Sherlock Holmes: The Blue Carbuncle with subtitles

Sherlock Holmes: The Blue Carbuncle with subtitles

DEVELOPED FOR TELEVISION BY JOHN HAWKESWORTH

Countess of Morcar’s.
Thanks.
My God, she’s back.
She’s getting out of the carriage.
Come on, Ryder, get a move on.
All right, Horner. Look lively. Get moving.
Her ladyship won’t want workmen under her feet.
All right, I finished, don’t worry. Quick job, like you said.
Oh, yeah, yeah, nice, nice.
Countess, eh?
Have to get by appointment only…
Come on, lad, out.
All right.
Over there will do.
Here, for the three of you.
Thank you, milady, and a Merry Christmas, milady.
Ring for tea, Cusack.
Yes, milady.
I need something to sustain me.
I do find preparing for Christmas quite an ordeal.
Yes, milady.
And then, a bath, I think.
Milady.
The blue carbuncle, the blue carbuncle, it’s stolen.
Open them up, there.
Oh, John, she’ll love it, it’s beautiful.
Just like her mother.
But can we afford it, though?
I told you, I made a nice little bob or two lately.
Even if I hadn’t it’s Christmas.
You’re a good man John Horner.
I’m a lucky man, a wife and kids like I’ve got, means as good as a king.
So, it’s the doll for the girl, and the boat for the boy, right?
Right.
Spending the loot already, are we, Horner?
What do you mean? What do you mean? I’ve done nothing, what do you mean?
John Frederick Horner, I hereby arrest you on the charge of stealing.
I hereby arrest you on the charge of stealing the valuable jem known as the blue carbuncle the property of the Contess of Morcar. Anything you say…
I didn’t do it, I tell you, I didn’t do it.
It’s no use, Horner, the man at the hotel gave a very good description of you.
Constable!
I didn’t do it, I tell you, let me go, will you, I didn’t do it.
Mr. Holmes? Mr. Holmes! Mr. Peterson the commissionaire from Upasit…
Oh, go away…
I’m sorry to disturb you, Mr. Holmes.
Peterson, put down your goose, and your, your hat.
It’s a fine purchase, I myself favor a goose for Christmas dinner.
Well, that’s part of the problem, Mr. Holmes, the bird is not mine.
You might say, I come by it.
«For Mrs. Henry Baker,» and obviously, not your hat.
No, sir. Well, there were peculiar circumstances, and I didn’t know what to do for the best.
It hardly seemed a matter for the police.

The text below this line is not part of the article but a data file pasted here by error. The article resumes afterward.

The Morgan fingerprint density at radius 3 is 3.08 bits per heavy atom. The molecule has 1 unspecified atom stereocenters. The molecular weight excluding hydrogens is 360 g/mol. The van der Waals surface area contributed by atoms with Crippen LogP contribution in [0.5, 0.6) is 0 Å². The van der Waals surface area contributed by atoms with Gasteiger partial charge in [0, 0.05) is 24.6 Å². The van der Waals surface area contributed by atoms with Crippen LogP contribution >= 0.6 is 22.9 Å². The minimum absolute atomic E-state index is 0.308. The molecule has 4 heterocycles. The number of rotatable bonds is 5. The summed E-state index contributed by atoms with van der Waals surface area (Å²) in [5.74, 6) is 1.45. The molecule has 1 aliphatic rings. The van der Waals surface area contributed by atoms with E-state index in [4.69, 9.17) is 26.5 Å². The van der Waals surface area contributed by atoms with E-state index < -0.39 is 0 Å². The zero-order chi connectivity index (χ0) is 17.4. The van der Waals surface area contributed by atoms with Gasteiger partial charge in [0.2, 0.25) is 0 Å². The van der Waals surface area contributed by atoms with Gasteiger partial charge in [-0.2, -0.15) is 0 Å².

So I talked to the wife about it and she suggested I come and see you.
The wise Mrs. Peterson. Sit down, my dear fellow, and describe these peculiar circumstances to me.
Well, sir, it was like this.
Last night I was on my way home from a little, uh, celebration.
Well, at this time of the year some of us commissionaires meet to…
To wish each other the season’s greetings.
Exactly.
The season’s greetings.
Oh, you’re a top, sir.
Your good health, sir.
Well, as I was saying, I was on my way home when I came across what you would only describe as a «fracas».
OY!
What’s happening?
Blimey, it’s a copper! Get out of here! Get out of here!
I’m trying to help you, man!
Well, the roughs ran off in one direction and the drunk fellow ran off in the other.
I tried to stop him, but he no doubt thought I was a constable about to apprehend him for the breaking of the window.
And so you left with the spoils of victory in the shape of that battered hat and a most unimpeachable Christmas goose.
Both of which I would willingly have returned to their rightful owners, Mr. Holmes.
But the truth is, I didn’t know how.
My dear Peterson, I do see your problem.
Anyway, as I say, I discussed the matter with the good lady, and we decided that I would bring both the goose and the hat, to you, Mr. Holmes.
Seeing as how even the slightest of problems is of interest to you in your particular line of occupation.
I hope you don’t think I’m wasting your time. Mr. Holmes.
Not in the least. Now then. Commissionaire, have you purchased your own bird?
No, not yet.
Then I suggest that you carry off this goose so that it may fulfill its ultimate destiny, while I retain the battered hat of the unknown gentleman who has lost his Christmas dinner.